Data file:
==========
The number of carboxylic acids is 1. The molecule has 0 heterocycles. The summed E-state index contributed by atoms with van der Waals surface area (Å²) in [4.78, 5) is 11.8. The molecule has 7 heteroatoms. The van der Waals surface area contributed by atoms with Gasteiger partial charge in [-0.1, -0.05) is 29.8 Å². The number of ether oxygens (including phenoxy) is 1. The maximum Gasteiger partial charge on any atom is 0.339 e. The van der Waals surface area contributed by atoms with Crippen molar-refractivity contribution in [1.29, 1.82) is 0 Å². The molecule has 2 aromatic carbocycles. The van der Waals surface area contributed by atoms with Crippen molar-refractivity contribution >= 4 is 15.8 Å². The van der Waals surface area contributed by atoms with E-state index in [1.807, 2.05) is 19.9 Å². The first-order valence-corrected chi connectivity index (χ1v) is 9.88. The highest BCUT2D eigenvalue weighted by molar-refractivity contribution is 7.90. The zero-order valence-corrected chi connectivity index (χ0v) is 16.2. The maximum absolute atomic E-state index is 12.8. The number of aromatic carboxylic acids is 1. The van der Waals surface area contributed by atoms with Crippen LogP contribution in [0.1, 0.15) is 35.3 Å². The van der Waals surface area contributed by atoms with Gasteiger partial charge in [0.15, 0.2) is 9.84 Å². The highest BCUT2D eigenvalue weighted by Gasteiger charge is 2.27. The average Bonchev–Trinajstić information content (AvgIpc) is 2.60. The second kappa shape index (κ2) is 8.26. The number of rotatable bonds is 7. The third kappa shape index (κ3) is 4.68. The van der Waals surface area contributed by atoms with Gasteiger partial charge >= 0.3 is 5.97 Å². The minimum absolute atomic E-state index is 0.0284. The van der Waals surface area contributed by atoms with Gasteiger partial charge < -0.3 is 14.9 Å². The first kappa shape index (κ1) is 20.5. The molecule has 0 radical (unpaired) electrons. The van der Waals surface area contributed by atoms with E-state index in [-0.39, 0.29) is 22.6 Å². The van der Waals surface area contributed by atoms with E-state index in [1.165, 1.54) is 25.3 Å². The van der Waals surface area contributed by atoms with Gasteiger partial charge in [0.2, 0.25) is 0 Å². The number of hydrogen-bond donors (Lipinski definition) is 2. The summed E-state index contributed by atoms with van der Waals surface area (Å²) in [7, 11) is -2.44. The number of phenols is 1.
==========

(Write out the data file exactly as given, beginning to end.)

The number of carboxylic acids is 1. The molecule has 0 heterocycles. The summed E-state index contributed by atoms with van der Waals surface area (Å²) in [4.78, 5) is 11.8. The molecule has 7 heteroatoms. The van der Waals surface area contributed by atoms with Gasteiger partial charge in [-0.1, -0.05) is 29.8 Å². The number of ether oxygens (including phenoxy) is 1. The maximum Gasteiger partial charge on any atom is 0.339 e. The van der Waals surface area contributed by atoms with Crippen molar-refractivity contribution in [1.29, 1.82) is 0 Å². The molecule has 2 aromatic carbocycles. The van der Waals surface area contributed by atoms with Crippen molar-refractivity contribution >= 4 is 15.8 Å². The van der Waals surface area contributed by atoms with E-state index in [1.807, 2.05) is 19.9 Å². The first-order valence-corrected chi connectivity index (χ1v) is 9.88. The highest BCUT2D eigenvalue weighted by molar-refractivity contribution is 7.90. The zero-order valence-corrected chi connectivity index (χ0v) is 16.2. The maximum absolute atomic E-state index is 12.8. The number of aromatic carboxylic acids is 1. The van der Waals surface area contributed by atoms with Crippen LogP contribution in [0.1, 0.15) is 35.3 Å². The van der Waals surface area contributed by atoms with Gasteiger partial charge in [0.15, 0.2) is 9.84 Å². The highest BCUT2D eigenvalue weighted by Gasteiger charge is 2.27. The average Bonchev–Trinajstić information content (AvgIpc) is 2.60. The second kappa shape index (κ2) is 8.26. The number of rotatable bonds is 7. The third kappa shape index (κ3) is 4.68. The van der Waals surface area contributed by atoms with Gasteiger partial charge >= 0.3 is 5.97 Å². The minimum absolute atomic E-state index is 0.0284. The van der Waals surface area contributed by atoms with Gasteiger partial charge < -0.3 is 14.9 Å². The first kappa shape index (κ1) is 20.5. The molecule has 0 radical (unpaired) electrons. The van der Waals surface area contributed by atoms with E-state index in [-0.39, 0.29) is 22.6 Å². The van der Waals surface area contributed by atoms with E-state index in [1.165, 1.54) is 25.3 Å². The van der Waals surface area contributed by atoms with Gasteiger partial charge in [0.2, 0.25) is 0 Å². The number of hydrogen-bond donors (Lipinski definition) is 2. The summed E-state index contributed by atoms with van der Waals surface area (Å²) in [7, 11) is -2.44. The number of phenols is 1.